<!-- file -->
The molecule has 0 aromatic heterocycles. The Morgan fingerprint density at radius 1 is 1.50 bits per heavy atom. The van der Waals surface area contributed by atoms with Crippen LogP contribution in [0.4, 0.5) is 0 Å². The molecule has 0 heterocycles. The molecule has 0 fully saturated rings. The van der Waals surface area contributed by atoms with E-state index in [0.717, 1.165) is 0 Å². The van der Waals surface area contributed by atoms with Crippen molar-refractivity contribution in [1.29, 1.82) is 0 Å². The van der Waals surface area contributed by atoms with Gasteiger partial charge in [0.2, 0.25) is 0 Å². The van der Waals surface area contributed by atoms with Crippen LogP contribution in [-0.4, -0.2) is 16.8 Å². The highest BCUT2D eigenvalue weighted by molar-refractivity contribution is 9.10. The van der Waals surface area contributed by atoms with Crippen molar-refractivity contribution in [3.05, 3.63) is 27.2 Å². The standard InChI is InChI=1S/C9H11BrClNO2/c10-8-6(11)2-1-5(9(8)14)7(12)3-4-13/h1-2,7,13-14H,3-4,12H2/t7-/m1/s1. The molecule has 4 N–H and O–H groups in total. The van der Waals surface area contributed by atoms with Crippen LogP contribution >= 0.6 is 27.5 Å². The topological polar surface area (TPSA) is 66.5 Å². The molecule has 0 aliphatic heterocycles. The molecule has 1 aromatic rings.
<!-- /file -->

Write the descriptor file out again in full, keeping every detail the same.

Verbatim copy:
The molecule has 0 aromatic heterocycles. The Morgan fingerprint density at radius 1 is 1.50 bits per heavy atom. The van der Waals surface area contributed by atoms with Crippen LogP contribution in [0.4, 0.5) is 0 Å². The molecule has 0 heterocycles. The molecule has 0 fully saturated rings. The van der Waals surface area contributed by atoms with E-state index in [0.717, 1.165) is 0 Å². The van der Waals surface area contributed by atoms with Crippen molar-refractivity contribution in [1.29, 1.82) is 0 Å². The van der Waals surface area contributed by atoms with Gasteiger partial charge in [0.2, 0.25) is 0 Å². The van der Waals surface area contributed by atoms with Crippen LogP contribution in [-0.4, -0.2) is 16.8 Å². The highest BCUT2D eigenvalue weighted by molar-refractivity contribution is 9.10. The van der Waals surface area contributed by atoms with Crippen molar-refractivity contribution in [3.05, 3.63) is 27.2 Å². The standard InChI is InChI=1S/C9H11BrClNO2/c10-8-6(11)2-1-5(9(8)14)7(12)3-4-13/h1-2,7,13-14H,3-4,12H2/t7-/m1/s1. The molecule has 4 N–H and O–H groups in total. The van der Waals surface area contributed by atoms with Crippen LogP contribution >= 0.6 is 27.5 Å². The topological polar surface area (TPSA) is 66.5 Å². The molecule has 0 aliphatic heterocycles. The molecule has 1 aromatic rings.